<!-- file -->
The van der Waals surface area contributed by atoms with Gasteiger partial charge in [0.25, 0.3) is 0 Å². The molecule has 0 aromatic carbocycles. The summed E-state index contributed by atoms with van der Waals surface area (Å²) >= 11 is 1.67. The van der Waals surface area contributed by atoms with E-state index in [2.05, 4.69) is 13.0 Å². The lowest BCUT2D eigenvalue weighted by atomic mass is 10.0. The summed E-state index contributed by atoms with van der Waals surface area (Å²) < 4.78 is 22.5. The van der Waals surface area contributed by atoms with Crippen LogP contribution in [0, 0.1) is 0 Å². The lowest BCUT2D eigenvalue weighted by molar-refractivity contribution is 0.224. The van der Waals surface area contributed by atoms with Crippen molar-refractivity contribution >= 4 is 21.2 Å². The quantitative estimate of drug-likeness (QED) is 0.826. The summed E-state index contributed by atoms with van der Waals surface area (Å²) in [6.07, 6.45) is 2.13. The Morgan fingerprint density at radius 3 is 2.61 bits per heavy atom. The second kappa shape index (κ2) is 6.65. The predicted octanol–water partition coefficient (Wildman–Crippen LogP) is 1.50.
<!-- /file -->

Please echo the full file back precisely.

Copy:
The van der Waals surface area contributed by atoms with Gasteiger partial charge in [0.25, 0.3) is 0 Å². The molecule has 0 aromatic carbocycles. The summed E-state index contributed by atoms with van der Waals surface area (Å²) >= 11 is 1.67. The van der Waals surface area contributed by atoms with E-state index in [2.05, 4.69) is 13.0 Å². The lowest BCUT2D eigenvalue weighted by atomic mass is 10.0. The summed E-state index contributed by atoms with van der Waals surface area (Å²) < 4.78 is 22.5. The van der Waals surface area contributed by atoms with Crippen LogP contribution in [0, 0.1) is 0 Å². The lowest BCUT2D eigenvalue weighted by molar-refractivity contribution is 0.224. The van der Waals surface area contributed by atoms with Crippen molar-refractivity contribution >= 4 is 21.2 Å². The quantitative estimate of drug-likeness (QED) is 0.826. The summed E-state index contributed by atoms with van der Waals surface area (Å²) in [6.07, 6.45) is 2.13. The Morgan fingerprint density at radius 3 is 2.61 bits per heavy atom. The second kappa shape index (κ2) is 6.65. The predicted octanol–water partition coefficient (Wildman–Crippen LogP) is 1.50.